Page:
CHICAGO — City Council approved changes to the city’s rules that drastically cut fines for smoking weed in public.
The new rules, approved Tuesday, go into effect before recreational marijuana sales begin on Jan. 1. While Chicagoans will be allowed to smoke weed at home, it will be illegal to consume cannabis in any public place, vehicle or other places prohibited by state law.
The new city rules reduce the fines for possessing less than 30 grams of cannabis in unauthorized locations to $50 for the first offense, down from $250-$500 previously. The fine for a second offense will now be $100, down from $500. Fines are not mandatory and anyone cited could instead be required to attend drug education or a restorative justice program.
Aldermen passed the new rules in 45-5 vote with Ald. Brian Hopkins (2nd), Ald. Anthony Beale (9th) and Ald. Raymond Lopez (15th), Ald. Stephanie Coleman (16th) and Ald. Roberto Maldonado (26th) voting against the measure.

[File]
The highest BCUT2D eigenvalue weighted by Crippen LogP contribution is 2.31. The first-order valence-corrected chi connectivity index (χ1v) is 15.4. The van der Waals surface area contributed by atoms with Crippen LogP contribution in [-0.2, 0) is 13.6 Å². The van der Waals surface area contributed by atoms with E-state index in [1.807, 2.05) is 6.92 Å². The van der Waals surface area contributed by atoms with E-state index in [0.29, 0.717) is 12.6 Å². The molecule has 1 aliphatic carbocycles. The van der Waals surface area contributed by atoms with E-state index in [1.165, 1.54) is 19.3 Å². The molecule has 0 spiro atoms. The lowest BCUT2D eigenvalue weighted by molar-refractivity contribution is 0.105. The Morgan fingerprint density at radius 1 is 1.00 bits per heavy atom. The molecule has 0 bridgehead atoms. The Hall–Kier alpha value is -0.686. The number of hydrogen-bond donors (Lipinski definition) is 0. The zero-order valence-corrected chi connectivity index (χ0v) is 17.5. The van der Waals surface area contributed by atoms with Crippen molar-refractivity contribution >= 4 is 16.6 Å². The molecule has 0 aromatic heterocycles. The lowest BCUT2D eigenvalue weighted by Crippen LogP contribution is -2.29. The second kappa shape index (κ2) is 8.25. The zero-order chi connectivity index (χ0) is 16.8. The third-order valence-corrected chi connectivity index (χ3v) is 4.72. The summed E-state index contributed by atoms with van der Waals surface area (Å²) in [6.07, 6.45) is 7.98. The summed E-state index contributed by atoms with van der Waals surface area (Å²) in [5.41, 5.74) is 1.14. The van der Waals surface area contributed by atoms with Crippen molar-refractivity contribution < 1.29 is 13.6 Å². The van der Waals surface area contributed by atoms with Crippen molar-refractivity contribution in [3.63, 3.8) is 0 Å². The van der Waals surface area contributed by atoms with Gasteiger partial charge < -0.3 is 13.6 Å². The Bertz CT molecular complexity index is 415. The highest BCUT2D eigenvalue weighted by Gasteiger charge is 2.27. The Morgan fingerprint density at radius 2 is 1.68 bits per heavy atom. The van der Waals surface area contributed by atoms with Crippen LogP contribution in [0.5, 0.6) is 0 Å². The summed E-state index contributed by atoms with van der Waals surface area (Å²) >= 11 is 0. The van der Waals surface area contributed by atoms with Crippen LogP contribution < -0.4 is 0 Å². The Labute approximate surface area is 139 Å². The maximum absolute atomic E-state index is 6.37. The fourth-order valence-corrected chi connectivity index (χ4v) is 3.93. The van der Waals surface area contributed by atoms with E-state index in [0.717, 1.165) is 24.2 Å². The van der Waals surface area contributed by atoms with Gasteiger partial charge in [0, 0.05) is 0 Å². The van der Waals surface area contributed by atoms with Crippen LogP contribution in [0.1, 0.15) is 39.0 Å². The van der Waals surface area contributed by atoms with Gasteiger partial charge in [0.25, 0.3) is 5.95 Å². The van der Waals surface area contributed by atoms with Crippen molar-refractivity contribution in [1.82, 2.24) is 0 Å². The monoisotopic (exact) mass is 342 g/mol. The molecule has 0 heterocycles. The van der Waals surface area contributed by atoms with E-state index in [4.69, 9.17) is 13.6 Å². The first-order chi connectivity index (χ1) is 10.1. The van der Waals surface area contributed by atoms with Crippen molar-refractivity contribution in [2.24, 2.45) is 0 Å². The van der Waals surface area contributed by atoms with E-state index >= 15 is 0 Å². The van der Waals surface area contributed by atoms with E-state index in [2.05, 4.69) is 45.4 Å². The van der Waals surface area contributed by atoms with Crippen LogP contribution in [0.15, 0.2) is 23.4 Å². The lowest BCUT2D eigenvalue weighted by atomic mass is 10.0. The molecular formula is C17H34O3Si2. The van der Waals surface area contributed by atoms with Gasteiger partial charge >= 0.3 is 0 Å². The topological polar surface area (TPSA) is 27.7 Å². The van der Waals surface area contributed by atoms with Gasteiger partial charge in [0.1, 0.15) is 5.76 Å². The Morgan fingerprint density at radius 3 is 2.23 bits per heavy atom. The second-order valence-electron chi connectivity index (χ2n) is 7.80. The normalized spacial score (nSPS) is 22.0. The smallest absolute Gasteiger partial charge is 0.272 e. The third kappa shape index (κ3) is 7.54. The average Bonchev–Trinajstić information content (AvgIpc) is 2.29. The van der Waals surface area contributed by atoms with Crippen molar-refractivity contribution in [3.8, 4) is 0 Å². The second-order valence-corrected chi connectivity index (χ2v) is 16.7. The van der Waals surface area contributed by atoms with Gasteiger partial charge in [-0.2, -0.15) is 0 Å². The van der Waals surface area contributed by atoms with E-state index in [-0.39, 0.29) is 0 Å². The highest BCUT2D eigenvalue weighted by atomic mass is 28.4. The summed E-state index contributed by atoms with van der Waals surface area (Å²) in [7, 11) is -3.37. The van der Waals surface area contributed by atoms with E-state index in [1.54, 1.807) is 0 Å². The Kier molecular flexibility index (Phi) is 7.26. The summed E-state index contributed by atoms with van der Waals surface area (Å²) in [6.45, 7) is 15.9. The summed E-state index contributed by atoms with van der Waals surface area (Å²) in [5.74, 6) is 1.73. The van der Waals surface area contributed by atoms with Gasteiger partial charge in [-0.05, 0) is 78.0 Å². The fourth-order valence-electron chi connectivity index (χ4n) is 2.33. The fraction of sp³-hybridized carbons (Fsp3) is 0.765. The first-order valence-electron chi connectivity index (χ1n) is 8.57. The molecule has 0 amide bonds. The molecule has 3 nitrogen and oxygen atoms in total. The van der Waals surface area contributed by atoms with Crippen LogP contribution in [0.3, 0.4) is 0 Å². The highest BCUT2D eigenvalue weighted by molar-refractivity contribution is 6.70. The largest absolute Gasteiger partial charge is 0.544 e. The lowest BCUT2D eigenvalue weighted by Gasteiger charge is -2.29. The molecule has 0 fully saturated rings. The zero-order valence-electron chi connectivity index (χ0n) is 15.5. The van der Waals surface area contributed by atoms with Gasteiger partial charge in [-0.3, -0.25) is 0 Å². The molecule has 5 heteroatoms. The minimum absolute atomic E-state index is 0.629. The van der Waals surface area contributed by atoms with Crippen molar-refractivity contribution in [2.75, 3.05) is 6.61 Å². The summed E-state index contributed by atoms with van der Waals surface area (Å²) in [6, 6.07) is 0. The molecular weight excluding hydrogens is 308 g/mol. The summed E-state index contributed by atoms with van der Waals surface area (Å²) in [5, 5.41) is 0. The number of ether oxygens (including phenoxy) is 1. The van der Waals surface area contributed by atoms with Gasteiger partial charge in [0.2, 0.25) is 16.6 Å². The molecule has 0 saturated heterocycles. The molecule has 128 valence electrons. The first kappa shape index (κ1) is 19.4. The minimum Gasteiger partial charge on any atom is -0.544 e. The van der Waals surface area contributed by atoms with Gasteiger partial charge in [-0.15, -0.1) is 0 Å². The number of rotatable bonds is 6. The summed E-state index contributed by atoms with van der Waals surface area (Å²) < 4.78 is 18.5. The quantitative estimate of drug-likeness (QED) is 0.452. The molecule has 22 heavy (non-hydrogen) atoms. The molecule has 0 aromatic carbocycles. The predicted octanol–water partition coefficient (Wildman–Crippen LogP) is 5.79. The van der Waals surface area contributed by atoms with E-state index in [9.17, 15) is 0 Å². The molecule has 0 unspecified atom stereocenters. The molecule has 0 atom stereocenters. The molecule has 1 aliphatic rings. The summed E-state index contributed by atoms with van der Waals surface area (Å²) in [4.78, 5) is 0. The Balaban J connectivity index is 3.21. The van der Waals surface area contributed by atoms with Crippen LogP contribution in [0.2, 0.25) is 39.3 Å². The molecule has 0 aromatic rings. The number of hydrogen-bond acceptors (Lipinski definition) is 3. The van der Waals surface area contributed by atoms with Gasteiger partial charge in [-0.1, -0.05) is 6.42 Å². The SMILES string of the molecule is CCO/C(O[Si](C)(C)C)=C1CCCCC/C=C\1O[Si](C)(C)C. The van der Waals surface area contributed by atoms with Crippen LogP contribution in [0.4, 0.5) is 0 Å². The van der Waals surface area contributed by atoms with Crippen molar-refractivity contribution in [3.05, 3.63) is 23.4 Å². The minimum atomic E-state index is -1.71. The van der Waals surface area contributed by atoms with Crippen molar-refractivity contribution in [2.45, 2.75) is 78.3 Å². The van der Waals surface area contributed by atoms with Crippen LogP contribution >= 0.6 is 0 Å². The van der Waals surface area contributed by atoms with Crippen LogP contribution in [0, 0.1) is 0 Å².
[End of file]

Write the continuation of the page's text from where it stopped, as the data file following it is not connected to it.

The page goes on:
Under state law, Illinois residents will be allowed to possess up to 30 grams of cannabis flower, 5 grams of concentrate and up to 500 milligrams of edibles, but not in every location.
It will still be illegal to possess recreational marijuana in or near a school, school bus, correctional facilities and at a private residence that is used to operate a daycare.
Brandon Nemec, deputy director of the Chicago Police Department’s Office of Legal Affairs, reminded aldermen during a Public Safety committee meeting that the updated fines apply to possession under 30 grams. Any amount over the state’s limits are still subject to misdemeanor penalties under the state’s Cannabis Control Act.
Larry Mishkin of Hoban Law Group said it’s important to remember marijuana will not be legal in all places in Illinois come Jan. 1.
“The law is creating an exception with certain rules and if adults 21 years of age or older follow those rules, they are allowed to purchase and consume cannabis, but they’re very narrowly tailored rules,” Mishkin said.
Mishkin said the easiest way to avoid a citation is to keep receipts.
“If you have your stuff that you purchased at a dispensary, you should be prepared to show the police officer a receipt,” Mishkin said.
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